February 6, 2004

U.S. Study Probes Diversity

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Females and minorities represent more than half of the students in higher education across the United States, yet they continue to be a minority among the faculty members educating such students. A press conference and Congressional briefing in Washington, D.C. recently addressed a new study, which revealed that women and minority faculty members are significantly under-represented at the nation’s top fifty research universities.

The study, called “A National Analysis of Diversity in Science and Engineering Faculties at Research Universities,” was conducted by Dr. Donna J. Nelson and Diana C. Rogers at the University of Oklahoma. In it, the two women found that despite an increasing number of women earning Ph.Ds, the number of new women faculty members is not proportional.

According to the study, while in the biological sciences almost half of the Ph.Ds between 1993 and 2002 were women, only 30.2 percent of the assistant professors in 2002 were women. Additionally, female students make up about 58 percent of all biology students, while female faculty members represent approximately 20 percent of their departments.

The percentage of women on the faculty of math, science, and engineering departments at these universities range from 3 to 15 percent, and most of these women are white. No Black, Hispanic, or Native American women are tenured faculty members in computer science departments at any of the universities included in the study. One Black professor in astronomy is the only female Black or Native American full professor in any of the physical science or engineering departments studied, although there are 10 Hispanic full professors. Even in a social science typically more popular for females, such as psychology, women make up 76.5 percent of the students but only a third of the faculty.

These low numbers suggest it is possible for women in some majors to earn a bachelor’s degree without being taught by a female professor in their departments. Cornell professors Marjolein van der Meulen, associate professor of mechanical and aerospace engineering, and Lois Pollack, assistant professor of applied and engineering physics, acknowledged this possibility. Both of them earned degrees without having female professors in their fields and acknowledged that it could happen at Cornell under certain circumstances.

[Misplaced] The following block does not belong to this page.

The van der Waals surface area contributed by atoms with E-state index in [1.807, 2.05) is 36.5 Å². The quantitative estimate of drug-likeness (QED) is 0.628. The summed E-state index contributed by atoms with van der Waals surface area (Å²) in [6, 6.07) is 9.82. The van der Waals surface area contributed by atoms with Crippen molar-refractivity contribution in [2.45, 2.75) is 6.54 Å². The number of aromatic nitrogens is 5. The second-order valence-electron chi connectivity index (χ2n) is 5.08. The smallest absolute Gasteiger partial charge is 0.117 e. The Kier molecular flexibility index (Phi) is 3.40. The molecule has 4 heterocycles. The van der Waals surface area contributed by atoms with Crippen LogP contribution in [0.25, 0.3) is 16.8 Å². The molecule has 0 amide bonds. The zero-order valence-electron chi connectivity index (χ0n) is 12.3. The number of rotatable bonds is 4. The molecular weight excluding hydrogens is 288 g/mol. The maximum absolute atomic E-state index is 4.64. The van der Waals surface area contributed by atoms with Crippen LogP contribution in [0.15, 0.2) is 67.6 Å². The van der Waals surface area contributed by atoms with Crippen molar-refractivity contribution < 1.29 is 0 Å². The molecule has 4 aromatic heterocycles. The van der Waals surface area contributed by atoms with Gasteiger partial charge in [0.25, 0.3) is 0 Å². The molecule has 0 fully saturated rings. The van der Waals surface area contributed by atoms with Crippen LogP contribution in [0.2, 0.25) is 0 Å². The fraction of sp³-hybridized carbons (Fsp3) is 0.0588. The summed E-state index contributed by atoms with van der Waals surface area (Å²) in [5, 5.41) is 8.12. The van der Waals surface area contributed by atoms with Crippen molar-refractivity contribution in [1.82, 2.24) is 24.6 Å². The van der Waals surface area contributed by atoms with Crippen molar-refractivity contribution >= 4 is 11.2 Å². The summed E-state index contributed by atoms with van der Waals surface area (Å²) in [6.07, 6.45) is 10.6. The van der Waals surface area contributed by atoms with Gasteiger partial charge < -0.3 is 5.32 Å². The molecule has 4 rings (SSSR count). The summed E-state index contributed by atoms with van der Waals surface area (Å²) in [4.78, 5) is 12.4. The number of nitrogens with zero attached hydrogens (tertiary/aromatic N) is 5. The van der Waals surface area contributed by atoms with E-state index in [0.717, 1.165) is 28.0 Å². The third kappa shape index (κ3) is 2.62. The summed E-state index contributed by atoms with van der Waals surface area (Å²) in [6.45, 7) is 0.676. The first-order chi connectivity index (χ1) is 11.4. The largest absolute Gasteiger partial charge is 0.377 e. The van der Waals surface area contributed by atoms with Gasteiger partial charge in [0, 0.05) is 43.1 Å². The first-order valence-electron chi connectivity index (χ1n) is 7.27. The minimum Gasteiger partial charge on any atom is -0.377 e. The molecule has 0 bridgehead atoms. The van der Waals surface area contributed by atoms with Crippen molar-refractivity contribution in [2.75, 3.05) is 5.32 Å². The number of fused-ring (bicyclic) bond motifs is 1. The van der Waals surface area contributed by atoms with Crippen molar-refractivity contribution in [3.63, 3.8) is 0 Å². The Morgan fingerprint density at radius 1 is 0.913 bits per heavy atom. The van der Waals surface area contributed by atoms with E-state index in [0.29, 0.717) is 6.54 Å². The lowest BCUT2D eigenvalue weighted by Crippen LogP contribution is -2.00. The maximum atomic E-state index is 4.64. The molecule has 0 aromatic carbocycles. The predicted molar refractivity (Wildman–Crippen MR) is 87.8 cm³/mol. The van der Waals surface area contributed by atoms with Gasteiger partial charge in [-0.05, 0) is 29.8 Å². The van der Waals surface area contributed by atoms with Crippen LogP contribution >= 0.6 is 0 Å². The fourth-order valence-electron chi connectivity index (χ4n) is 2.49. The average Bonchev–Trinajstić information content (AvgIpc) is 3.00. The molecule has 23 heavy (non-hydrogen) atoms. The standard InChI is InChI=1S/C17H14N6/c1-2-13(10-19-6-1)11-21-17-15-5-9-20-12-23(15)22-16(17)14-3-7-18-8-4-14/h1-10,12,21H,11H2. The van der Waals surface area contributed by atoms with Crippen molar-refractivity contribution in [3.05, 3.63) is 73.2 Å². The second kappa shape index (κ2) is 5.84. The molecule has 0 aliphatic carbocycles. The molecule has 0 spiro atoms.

In the study, Nelson and Rogers report that a cycle exists, making it more difficult for women to progress from an undergraduate education in the sciences to a professorship. They suggest that the discrepancy between the number of women Ph.Ds and the number of women professors is connected with the lack of sufficient role models and mentors currently on the faculty. “I think it’s a very individual relationship,” van der Meulen said. “I think good mentoring is important, period.”

Students of all genders and backgrounds could benefit from a more diverse faculty, according to the study. Engineering student Gretchen Piwinski ’04 believes that diverse mentorship is important. Her father suggested that she go into engineering, and when she mentioned it to her high school teachers, they were supportive. However, none of her teachers thought to suggest it to her first. “We definitely don’t have the role models that men do,” she said. “I think we still have to wait another generation.”

Piwinksi also acknowledged that in the school of engineering, women are a significant minority. Yet, she was not as concerned with percentages as Nelson and Rogers for current female students to find mentors or role models. “It feels like it’s an issue of whether there’s a presence or not as opposed to whether it’s equal or not,” she said.

Chemistry and chemical biology professor Dotsevi Sogah believes that having a faculty that is more representative of the students “will have a positive impact on the whole educational system.” He has had minority students who took an introductory course from him express their enthusiasm for having a fellow minority as a professor. However, Sogah does not

believe that students without mentors of their gender or race will be discouraged from earning Ph.Ds or becoming professors, if it is a strong enough personal interest. “If they don’t see a large minority [at a university], it might discourage them from going to that school,” he said.

Sogah added, “It is necessary to have more under-represented minorities in the departments who can serve as role models and advise the students on the point of view of career, including academic positions.”

While the study presents many numbers, it does not account for the many reasons why women and minorities do not represent more of the faculty in the sciences. It also does not address an issue that many women face as they consider time-consuming professional careers.

“Faculty positions are usually pretty time consuming between teaching, research, advising and many other responsibilities—definitely not a 9-5 kind of job! It’s a huge challenge to think about balancing career with family,” Pollack said, on possible reasons why fewer women with Ph.Ds go on to teach. “If you want to have both, it’s critical to have a spouse who’s willing to be an equal partner.”

Archived article by Stephanie Baritz